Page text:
Holographics: These companies use light diffraction technology to project 3D objects into physical spaces. These holograms, like augmented reality, bring digital experiences into the physical world.

While holographic technology is still in its early stages, it has the potential to be applied to a wide range of use cases, from hologram-led set design and performances to product design and medicine. Base Hologram is using the tech to bring popular artists like Whitney Houston and Buddy Holly back to the stage, while Israel-based RealView Imaging renders holograms of a patient’s internal organs to help with surgical planning.

The technology has a long way to go before it sees widespread success, but companies currently working in the space have given us an idea of what to expect down the road.

Smart glasses (AR): Companies here are developing glasses or contact lenses with AR capabilities.

While not all applications of AR glasses are directly related to the metaverse — for example, AR tools designed exclusively to help engineers fix refrigerators do not revolve around shared experiences — the companies featured in this category are setting the foundation for a bridge between physical and virtual worlds.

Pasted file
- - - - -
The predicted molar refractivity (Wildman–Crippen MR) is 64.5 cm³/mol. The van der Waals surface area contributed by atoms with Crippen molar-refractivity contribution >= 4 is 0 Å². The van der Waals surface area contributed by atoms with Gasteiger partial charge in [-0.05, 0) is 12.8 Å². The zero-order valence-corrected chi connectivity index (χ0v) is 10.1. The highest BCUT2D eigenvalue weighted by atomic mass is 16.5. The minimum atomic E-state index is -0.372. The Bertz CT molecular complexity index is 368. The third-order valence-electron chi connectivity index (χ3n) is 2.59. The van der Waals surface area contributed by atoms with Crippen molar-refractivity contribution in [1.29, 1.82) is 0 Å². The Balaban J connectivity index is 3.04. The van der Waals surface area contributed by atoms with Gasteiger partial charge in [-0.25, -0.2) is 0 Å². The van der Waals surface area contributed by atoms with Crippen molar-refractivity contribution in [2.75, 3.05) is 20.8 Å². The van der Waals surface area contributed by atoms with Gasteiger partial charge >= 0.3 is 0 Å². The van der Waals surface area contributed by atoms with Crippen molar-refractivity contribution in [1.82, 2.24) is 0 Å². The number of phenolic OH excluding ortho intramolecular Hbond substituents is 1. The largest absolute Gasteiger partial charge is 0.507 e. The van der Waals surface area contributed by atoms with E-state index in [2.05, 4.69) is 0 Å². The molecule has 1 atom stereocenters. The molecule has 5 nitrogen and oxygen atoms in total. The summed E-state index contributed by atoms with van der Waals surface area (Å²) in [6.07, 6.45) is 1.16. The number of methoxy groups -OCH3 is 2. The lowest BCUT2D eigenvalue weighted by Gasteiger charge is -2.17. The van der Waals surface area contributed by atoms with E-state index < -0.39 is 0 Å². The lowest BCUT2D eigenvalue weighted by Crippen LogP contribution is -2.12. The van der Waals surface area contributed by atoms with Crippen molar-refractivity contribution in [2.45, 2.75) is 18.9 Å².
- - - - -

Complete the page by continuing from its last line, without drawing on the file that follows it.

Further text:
As AR gains popularity, particularly for social purposes, the tech will evolve into a tool that more effectively blends virtual and real-world elements — such as interacting with someone’s metaverse avatar at an event — further blurring the line between consumers’ online and offline identities.

Currently, China-based Nreal is developing AR glasses equipped with web browsing and video streaming capabilities for the everyday consumer. Others, like Magic Leap, are developing AR headsets for enterprise use cases.

One thought on “CB Insights: The Metaverse Explained & Companies Making it Happen

  1. The Metaverse Is Quickly Turning Into the Meh-taverse- Disney and Microsoft both closed projects tied to the digital realm this month

    The metaverse was a hot thing in tech less than two years ago, but is now facing a harsher reality. Slow user adoption, driven in part by expensive hardware requirements and glitchy tech, and deteriorating economic conditions have put a damper on expectations the metaverse will drive meaningful revenue soon. Recently:
    -Walt Disney Co. has shut down the division that was developing its metaverse strategies,